Our aim is to significantly increase the number of people walking in Scotland, whether that’s leisure walking, choosing to walk to work, school, or the shops. Paths for All works to create opportunities and better environments to make Scotland a more active, more prosperous, greener, and healthier country.
We believe that everyday walking is the key to tackling physical inactivity in Scotland. Because walking is the only completely free, easily accessible activity that most people can do, regardless of their age. All of our work, including supporting multi-use path development, promotion of active travel, and our Health Walks, aim to increase walking levels amongst those who would benefit most.
Ramblers Scotland is recognised by sportscotland as a governing body of sport that works to protect and expand the places that people love to walk, while also promoting walking for health and pleasure.
We are a membership organisation and a charity with a grassroots network of 54 local groups, running 3,500 group walks a year which are all led and organised by 1,200 volunteers.
Our Associate Partners
Open Clasp make truthful, risk taking and award-winning theatre informed by the lived experiences of working class women, women disenfranchised in theatre and society, women who experience racism and discrimination and women affected by the criminal justice system.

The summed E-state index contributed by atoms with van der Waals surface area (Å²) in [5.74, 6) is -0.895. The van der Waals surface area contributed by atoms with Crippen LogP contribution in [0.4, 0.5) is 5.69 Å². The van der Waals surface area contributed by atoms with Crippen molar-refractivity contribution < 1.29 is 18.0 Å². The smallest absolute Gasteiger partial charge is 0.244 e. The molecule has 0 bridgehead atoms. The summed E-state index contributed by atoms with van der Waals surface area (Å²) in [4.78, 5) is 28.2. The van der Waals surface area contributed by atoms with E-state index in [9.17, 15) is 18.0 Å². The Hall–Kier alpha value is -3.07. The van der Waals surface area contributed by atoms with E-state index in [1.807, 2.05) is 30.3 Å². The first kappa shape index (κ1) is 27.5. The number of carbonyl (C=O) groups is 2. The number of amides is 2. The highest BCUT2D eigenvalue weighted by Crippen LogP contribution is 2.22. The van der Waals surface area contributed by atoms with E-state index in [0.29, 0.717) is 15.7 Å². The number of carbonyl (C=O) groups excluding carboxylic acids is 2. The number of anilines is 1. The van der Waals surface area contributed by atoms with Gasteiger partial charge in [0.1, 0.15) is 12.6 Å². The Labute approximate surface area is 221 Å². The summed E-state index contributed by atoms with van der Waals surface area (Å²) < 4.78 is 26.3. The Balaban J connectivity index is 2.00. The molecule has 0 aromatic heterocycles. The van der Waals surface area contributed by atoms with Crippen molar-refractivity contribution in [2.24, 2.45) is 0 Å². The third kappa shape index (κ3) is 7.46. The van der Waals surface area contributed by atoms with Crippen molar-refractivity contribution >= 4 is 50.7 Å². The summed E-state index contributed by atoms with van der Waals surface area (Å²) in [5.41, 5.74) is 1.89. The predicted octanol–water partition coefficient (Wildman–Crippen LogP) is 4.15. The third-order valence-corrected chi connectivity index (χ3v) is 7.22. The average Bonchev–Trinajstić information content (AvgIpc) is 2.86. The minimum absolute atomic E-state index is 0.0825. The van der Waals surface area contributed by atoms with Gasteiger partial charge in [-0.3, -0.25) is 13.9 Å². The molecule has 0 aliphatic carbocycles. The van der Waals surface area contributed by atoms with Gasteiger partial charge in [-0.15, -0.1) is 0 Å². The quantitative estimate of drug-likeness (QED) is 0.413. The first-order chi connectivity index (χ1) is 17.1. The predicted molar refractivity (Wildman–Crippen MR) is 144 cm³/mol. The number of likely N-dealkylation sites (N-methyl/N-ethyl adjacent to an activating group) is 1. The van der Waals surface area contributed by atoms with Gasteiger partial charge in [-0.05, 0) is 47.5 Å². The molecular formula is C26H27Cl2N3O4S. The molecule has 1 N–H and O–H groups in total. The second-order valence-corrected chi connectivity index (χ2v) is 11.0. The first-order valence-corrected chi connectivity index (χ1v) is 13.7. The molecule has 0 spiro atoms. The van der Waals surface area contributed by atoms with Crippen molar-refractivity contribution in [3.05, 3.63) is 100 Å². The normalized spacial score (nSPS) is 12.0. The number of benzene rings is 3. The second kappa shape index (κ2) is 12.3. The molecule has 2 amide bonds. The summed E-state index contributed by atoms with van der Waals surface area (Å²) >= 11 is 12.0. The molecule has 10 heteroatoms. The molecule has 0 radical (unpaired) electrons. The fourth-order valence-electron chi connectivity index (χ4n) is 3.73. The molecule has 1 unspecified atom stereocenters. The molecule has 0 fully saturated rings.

No company works the way we do; collaborating with marginalised women to draw out their collective voices, voices that through a devising process become powerful professional theatre productions, performed to audiences ranging from their own communities to the country’s highest decision-makers, performances that get people talking and that contribute to social change.
Sheffield Environmental Movement (SEM) was set up in 2016 to facilitate and promote the reconnection of people from Black & Ethnic Minority Community groups to the natural environment for health and wellbeing. It does this by providing information and education as well as delivering practical outdoor environmental activities to these groups.
Professor Dee Heddon holds the James Arnott Chair in Drama at the University of Glasgow and is the author of many outputs exploring creative walking, ranging from essays to creative research. Her ongoing project, The Walking Library, a collaboration with Dr Misha Myers (Deakin University), explores the relationships of books, walking and environments, and has been commissioned by The Bothy Project, Glasgow Life, and The National Forest Company. Dee is also co-editor of a new series, Performing Landscapes (Palgrave Macmillan), for which she is currently writing a monograph on forests and performances.